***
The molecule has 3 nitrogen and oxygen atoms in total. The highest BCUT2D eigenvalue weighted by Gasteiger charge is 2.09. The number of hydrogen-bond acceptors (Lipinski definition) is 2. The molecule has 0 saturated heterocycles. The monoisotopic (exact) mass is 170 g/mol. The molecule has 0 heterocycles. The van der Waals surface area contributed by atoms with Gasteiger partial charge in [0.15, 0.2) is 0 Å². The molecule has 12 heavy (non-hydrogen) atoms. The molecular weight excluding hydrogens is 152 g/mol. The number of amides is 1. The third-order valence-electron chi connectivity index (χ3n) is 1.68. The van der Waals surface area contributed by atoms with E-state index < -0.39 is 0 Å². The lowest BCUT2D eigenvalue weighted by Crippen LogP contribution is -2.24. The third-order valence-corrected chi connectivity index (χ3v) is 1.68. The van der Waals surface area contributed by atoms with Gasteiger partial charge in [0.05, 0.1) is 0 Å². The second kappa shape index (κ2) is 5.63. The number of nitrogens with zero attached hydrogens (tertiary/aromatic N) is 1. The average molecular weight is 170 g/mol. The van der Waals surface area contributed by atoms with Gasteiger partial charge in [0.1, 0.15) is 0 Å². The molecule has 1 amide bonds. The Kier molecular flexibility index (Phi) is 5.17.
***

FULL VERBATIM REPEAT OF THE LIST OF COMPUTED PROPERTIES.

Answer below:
The molecule has 3 nitrogen and oxygen atoms in total. The highest BCUT2D eigenvalue weighted by Gasteiger charge is 2.09. The number of hydrogen-bond acceptors (Lipinski definition) is 2. The molecule has 0 saturated heterocycles. The monoisotopic (exact) mass is 170 g/mol. The molecule has 0 heterocycles. The van der Waals surface area contributed by atoms with Gasteiger partial charge in [0.15, 0.2) is 0 Å². The molecule has 12 heavy (non-hydrogen) atoms. The molecular weight excluding hydrogens is 152 g/mol. The number of amides is 1. The third-order valence-electron chi connectivity index (χ3n) is 1.68. The van der Waals surface area contributed by atoms with E-state index < -0.39 is 0 Å². The lowest BCUT2D eigenvalue weighted by Crippen LogP contribution is -2.24. The third-order valence-corrected chi connectivity index (χ3v) is 1.68. The van der Waals surface area contributed by atoms with Gasteiger partial charge in [0.05, 0.1) is 0 Å². The second kappa shape index (κ2) is 5.63. The number of nitrogens with zero attached hydrogens (tertiary/aromatic N) is 1. The average molecular weight is 170 g/mol. The van der Waals surface area contributed by atoms with Gasteiger partial charge in [0.1, 0.15) is 0 Å². The molecule has 1 amide bonds. The Kier molecular flexibility index (Phi) is 5.17.